Archives for January 2012

Laguna Niguel Not So Happy To Live In-

Laguna Niguel listings: 35% distressed homes


Home-buying in Laguna Niguel sped up 14% in two weeks — with one-third of the local listings being distressed homes. Here’s what the latest report — as of January 19 — details about Laguna Niguel …

Real estate for sale in Laguna Niguel appears on the upswing!

  • 266 residences listed in brokers’ MLS system with 98 new deals opening in the past 30 days.
  • This community has a “market time” (months in would take to sell all inventory at current pace of new escrows) of 2.71 months vs. 3.16 months found two weeks earlier vs. 4.01 months seen a year earlier. Countywide, latest market time was 3.20 months vs. 4.75 months a year ago.
  • So, homes in this community sell — in theory — in 15% less time than the countywide pace.
  • Of the homes listed for sale in this community, 92 were either foreclosures being resold or short sales, where sellers owe more than the home’s value. So distressed properties were 34.6% of supply of homes for sale vs. 37.0% countywide.
  • Homes for sale in Laguna Niguel represent 3.3% of Orange County inventory — and 3.1% of all the distressed homes listed for sale in Orange County. New escrows here are 3.9% of all Orange County’s new pending sales.

Compare these trends to countywide patterns:

  • Cities with highest level of distressed properties among their listings? Portola Hills was tops — 81.8% — followed by Stanton at 71.0% of listings and Rancho Santa Marg. at 68.6% of listings.
  • Fewest? Seal Beach was tops — 3.9% — followed by Corona Del Mar at 5.1% of listings and Laguna Woods at 9.8% of listings.

Let’s hope this trend of increased unit movement continues and please call me if I can be of title assistance.


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Today’s Links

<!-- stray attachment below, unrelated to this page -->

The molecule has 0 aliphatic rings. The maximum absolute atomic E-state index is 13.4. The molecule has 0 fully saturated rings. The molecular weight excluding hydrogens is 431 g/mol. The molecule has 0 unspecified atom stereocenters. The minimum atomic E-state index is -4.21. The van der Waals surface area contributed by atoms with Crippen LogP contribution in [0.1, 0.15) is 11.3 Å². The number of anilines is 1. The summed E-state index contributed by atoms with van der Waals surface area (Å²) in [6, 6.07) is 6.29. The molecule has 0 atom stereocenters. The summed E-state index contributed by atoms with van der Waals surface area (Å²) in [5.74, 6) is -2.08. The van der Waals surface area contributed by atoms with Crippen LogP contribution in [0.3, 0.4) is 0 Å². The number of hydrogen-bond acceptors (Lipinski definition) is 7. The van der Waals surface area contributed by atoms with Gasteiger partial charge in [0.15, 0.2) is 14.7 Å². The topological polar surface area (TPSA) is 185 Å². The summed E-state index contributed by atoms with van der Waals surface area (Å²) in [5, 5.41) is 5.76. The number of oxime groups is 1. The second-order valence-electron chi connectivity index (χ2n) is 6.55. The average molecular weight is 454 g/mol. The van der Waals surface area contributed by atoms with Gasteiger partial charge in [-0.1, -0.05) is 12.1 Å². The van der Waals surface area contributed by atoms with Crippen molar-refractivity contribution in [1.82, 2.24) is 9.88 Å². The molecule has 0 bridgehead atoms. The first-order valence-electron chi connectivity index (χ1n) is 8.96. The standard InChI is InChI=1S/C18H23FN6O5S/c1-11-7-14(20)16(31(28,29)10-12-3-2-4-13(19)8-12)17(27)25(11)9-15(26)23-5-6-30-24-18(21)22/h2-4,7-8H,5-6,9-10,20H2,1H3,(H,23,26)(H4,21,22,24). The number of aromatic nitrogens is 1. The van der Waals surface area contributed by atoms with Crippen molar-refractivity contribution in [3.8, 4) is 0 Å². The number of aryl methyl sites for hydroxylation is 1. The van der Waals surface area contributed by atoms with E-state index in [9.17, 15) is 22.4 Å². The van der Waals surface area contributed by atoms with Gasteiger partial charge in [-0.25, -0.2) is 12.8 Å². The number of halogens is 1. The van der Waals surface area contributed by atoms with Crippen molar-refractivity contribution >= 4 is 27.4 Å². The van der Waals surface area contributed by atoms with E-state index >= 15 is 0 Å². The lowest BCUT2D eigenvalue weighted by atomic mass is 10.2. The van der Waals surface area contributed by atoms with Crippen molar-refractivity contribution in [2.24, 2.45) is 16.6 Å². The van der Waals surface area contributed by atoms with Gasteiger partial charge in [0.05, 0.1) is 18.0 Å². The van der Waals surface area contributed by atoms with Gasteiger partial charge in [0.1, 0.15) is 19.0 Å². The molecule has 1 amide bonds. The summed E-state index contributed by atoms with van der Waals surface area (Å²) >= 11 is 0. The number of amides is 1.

Kurt Galitski’s Life In Costa Mesa

  • Weichman Realtors Open House List for 1/28 and 1/29
    Weichman Realtors Open House List for 1/28 and 1/29  Saturday- January 28th, 2012 The Weather forecast says sunshine and a high of 79 degrees! Go out and shop South Coast Plaza! Sunday- January 29th, 2012 3042 Warren Lane, Costa Mesa 1pm-4pm   Weichman Associates Realtors is…

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Today’s Links

Kurt Galitski’s Life In Costa Mesa

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Storms on Monday, 81 degrees and Catalina today.


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Real Estate Week In Review

In This Issue

Last Week in Review: Rumors were swirling out of Europe, while inflation news was swirling here at home.

Forecast for the Week: The second half of the week heats up with news on the housing market and the state of the economy. Plus, the Fed meets.

View: A fee increase is coming that will impact home loan rates. Be sure to read the details below.

Last Week in Review
It’s almost all Greek to me.  Last week, more news from Greece hit the wires, as did several pieces of inflation news here at home. Read on to learn what happened, and what the impact was on home loan rates.

First, it’s important to remember that back in October, a deal called for Bondholders to “accept” a 50% haircut on the face value of the Greek debt. Last week, rumors about this amount were swirling, saying that Greece is close to a deal that would entail a 68% haircut on the face value of their debt. And if that’s not concern enough, a larger issue remains.